In July, I wrote about the State of Montana’s historic proposal to open a large chunk of the Gallatin National Forest west of Yellowstone National Park to year-round use by wild bison – as well as year-round use by bull bison in the Gardiner Basin north of the Park.
NRDC fully supports giving wild bison from Yellowstone access to year-round habitat in Montana. The way we see it, the more the merrier.
Much has changed in the bison world in the past decade – land use changes, revised brucellosis rules, permanently closed cattle grazing allotments, recent consensus recommendations from a diverse citizens working group, etc. – and all of these changes have set the table for greater tolerance of wild bison in Montana outside Yellowstone.
(Side note: though “tolerance” is the word often used when discussing bison policy and management issues (and it’s certainly the most accurate description of the situation), it has always irked me, as tolerance has a pejorative connotation to it (i.e., you “tolerate” a noisy neighbor). Minor point, but I wanted to make it.)
The initial scoping phase for the landmark proposal (where comments and questions from the public are collected) has been completed, and the next step is for the State of Montana to issue a draft environmental assessment in the near future. The draft EA will provide details about what exactly is being proposed, and it will offer multiple alternatives (from a status quo “no action” alternative to a few different increased tolerance (appreciation?) alternatives).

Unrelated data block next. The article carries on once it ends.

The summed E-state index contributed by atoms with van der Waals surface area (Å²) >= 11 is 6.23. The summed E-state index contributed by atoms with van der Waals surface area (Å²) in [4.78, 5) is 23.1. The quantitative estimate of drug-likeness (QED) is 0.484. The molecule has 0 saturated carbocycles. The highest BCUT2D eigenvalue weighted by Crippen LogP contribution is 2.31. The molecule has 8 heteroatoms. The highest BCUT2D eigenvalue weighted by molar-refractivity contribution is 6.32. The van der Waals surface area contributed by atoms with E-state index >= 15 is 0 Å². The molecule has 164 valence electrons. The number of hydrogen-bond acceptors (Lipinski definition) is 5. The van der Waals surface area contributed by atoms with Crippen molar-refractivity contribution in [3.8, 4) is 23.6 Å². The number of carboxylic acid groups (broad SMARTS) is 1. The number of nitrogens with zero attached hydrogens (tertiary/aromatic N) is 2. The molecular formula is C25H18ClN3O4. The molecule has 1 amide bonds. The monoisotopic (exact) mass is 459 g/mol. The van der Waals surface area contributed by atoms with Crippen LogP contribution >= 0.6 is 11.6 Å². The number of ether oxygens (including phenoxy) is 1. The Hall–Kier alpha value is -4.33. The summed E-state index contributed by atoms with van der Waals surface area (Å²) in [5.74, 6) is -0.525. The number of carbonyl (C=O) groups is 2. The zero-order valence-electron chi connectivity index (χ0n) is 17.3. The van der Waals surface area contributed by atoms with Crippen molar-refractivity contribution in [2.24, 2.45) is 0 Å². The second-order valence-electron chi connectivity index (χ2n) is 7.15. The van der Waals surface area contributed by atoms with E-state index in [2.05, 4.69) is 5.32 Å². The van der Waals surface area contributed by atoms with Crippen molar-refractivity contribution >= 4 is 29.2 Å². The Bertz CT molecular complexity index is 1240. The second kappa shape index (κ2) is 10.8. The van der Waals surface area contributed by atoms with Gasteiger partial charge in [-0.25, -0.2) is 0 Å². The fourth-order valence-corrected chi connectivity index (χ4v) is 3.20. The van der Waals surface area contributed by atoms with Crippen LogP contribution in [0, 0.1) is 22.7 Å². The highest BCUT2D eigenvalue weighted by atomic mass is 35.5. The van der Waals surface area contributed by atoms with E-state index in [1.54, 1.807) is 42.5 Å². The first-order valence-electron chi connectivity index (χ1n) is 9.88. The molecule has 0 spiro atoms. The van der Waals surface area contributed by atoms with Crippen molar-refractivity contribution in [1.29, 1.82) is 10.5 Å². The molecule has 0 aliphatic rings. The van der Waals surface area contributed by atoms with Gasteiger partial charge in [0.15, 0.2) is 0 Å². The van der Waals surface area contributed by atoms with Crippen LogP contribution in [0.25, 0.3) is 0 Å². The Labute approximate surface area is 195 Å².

Following the issuance of the draft EA, there will be another comment period for the public to weigh in with their thoughts on the alternatives presented. Following the close of that comment period, the State will make its decision and issue a final EA.
Many Montanans are excited for this proposal to move forward and be put into action. Last week, I participated in a film screening in Big Sky, Montana, with representatives from the Sierra Club and the Gallatin Wildlife Association. Following the film, we had a candid question-and-answer discussion with the folks in attendance. Though some important questions were asked, the enthusiasm for allowing wild bison from Yellowstone National Park to access public lands in Montana was incredible.
Similarly, we screened a bison film at the Museum of the Rockies in Bozeman in April, and the auditorium was packed. People are interested in this issue, and they want – and know it’s time for – change.
We look forward to the release of the draft environmental assessment in the coming weeks.
As I wrote above, the table is set for year-round wild bison habitat in Montana, and the time is now.